Recovering from the Flood

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In 2011, experienced civil engineer Sieger Burger left his position at one of the Netherland’s largest construction companies to join the Medair team and work in Afghanistan’s remote communities.

Sieger soon began managing an innovative flood-response project in Bamyan province—one that has been highly successful and rewarding for thousands of vulnerable people.

Tell me about your work with flood-affected communities in Bamyan province.
In 2010, massive floods destroyed the harvest and washed away a lot of agricultural land, radically changing the landscape. Losing their land and harvest caused many people to lose their hope for life.

What are the biggest problems they face?
Because of 30 years of war in Afghanistan, the knowledge that people had in the past about how to care for the land and look after the environment was not transferred to this generation. Understandably, people were more concerned with their immediate survival than their long-term future. Because of this, the land became overgrazed, most of the trees and grass are now gone, and people are dealing with the consequences of this mismanagement of the land.

Medair gave more than 6,000 people the opportunity to receive cash in exchange for working to restore their land. Why was it important to provide cash to these communities?
People needed the money to replace the harvest that was lost. If we just gave them food then we would limit their options, and we would create a problem for the local market owners who are trying to sell food. By giving people money, they were able to decide for themselves what they wanted to do with it. Usually they bought food, fuel for their fires, or repaid debts.

Tell me about the Disaster Risk Reduction (DRR) ideas you have introduced to these communities.
DRR training is exactly what these people need to know. I teach about what causes flash floods, and what people can do to minimise the impact of floods. I present them with solutions, which are often very simple. We give them tools and show them what work they can do by themselves, so that they are helping themselves instead of waiting for another NGO to come and help them. That is exactly what Medair’s values of hope and dignity represent.

The DRR training is a total revolution in the mindset of the people. I teach them to do things far upstream in the mountains where no one lives. They don’t automatically understand the importance of this because it’s far away from their homes and village. In the past, they had tried to protect their homes and land by building structures farther downstream but, by the time the flood reached their homes, it had built up too much power for the structures to be of any use. The floodwaters just washed everything away.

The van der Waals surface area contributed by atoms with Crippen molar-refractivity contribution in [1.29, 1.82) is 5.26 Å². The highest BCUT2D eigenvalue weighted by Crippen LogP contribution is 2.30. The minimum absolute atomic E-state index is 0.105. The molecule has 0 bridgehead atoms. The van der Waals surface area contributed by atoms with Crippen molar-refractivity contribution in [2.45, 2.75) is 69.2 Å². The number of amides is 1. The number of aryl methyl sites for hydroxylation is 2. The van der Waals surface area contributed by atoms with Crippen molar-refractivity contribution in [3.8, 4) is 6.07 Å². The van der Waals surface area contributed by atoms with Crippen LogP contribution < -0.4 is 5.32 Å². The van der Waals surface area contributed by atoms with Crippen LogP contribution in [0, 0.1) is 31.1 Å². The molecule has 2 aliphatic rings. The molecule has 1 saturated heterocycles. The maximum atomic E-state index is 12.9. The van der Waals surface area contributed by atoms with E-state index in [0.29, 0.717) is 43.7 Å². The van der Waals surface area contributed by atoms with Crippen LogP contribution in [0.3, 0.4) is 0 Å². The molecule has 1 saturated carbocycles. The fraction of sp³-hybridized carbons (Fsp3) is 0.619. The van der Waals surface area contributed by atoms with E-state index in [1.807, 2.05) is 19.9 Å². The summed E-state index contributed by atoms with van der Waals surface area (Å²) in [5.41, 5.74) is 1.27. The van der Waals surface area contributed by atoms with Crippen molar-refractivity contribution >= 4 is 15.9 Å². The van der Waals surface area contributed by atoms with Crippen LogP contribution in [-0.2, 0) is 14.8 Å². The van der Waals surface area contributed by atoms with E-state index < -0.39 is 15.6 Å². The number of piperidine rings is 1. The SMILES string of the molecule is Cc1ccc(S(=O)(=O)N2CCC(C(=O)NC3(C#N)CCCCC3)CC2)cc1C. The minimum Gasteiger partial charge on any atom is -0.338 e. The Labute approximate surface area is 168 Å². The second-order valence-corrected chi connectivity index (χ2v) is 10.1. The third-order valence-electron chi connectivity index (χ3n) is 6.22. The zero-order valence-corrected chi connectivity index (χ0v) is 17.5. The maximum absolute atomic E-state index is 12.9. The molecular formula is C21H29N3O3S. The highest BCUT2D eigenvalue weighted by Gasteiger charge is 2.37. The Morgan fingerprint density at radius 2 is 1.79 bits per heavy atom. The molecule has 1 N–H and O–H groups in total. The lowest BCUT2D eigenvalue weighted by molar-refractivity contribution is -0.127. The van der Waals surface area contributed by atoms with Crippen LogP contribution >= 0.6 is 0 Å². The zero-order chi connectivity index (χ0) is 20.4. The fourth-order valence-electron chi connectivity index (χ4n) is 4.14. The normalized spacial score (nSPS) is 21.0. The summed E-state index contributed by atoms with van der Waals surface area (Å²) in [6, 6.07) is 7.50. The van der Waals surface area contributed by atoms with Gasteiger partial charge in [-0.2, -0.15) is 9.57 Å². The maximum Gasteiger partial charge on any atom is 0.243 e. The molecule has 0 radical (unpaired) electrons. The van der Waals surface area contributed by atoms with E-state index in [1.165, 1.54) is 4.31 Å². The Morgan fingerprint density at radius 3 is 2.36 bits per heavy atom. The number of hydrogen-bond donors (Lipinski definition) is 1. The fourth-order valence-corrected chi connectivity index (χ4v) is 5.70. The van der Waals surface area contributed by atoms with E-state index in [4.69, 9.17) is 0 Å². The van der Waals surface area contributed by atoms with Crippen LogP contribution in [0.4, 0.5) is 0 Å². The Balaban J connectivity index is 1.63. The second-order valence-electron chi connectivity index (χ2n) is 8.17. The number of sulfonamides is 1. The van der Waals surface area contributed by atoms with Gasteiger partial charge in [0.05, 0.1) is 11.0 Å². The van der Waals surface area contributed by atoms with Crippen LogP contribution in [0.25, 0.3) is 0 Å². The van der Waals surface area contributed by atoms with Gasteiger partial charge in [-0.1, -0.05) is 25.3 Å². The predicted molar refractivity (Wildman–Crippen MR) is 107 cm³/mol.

To stop the floods from becoming too powerful, you have to start your work where the floods are starting. People in the area don’t have this knowledge, at least not anymore. That is why training is so important. We explain to them the theory and then help them put that into practice. Once people understand how this can help them, they become motivated to make these changes happen.

At one of our training sessions, an 80-year-old beneficiary told a group of participants: “The things that are taught here are what we were doing 40 years ago, before the war started. Listen to him because they are teaching the right things.”

You have been particularly impressed with Kadalac village. What was so impressive about this place?
Kadalac was severely hit by the floods. The floodwaters carried in gravel and sand that covered the fields. They were very fortunate that no one was killed. The people were really shaken. They decided they never wanted to be in this situation again.

When we first visited Kadalac, there was already an urgency within the community to protect their village. I helped them focus this urgency on specific things they could do to protect themselves. They responded by working with motivation and energy to build the structures they needed. In fact, they have gone beyond the goal of this project and have done much more to look after their village.

With just 17 men working over 50 days, they built more than 25 large gabion walls that are approximately two metres wide, four metres high, and one metre thick. These structures will reduce the speed of the water and prevent flash floods from starting.

One beneficiary told me, “Because of these structures, I will start clearing my land, because I hope now that the land will not be covered again.”

During a walk around Kadalac with people from neighbouring communities, a leader from a different village was so overwhelmed by what the people of Kadalac had achieved that he called it “a superhuman effort.”

Since then, I have used the example of Kadalac to encourage other communities to do the same. The people of Kadalac are now much better off with the structures they have built, and they have knowledge now that they did not have before. We have absolutely reduced the risk of a future disaster in their village, and given people new hope.

Read the full story about Medair’s innovative food-aid and DRR project in Afghanistan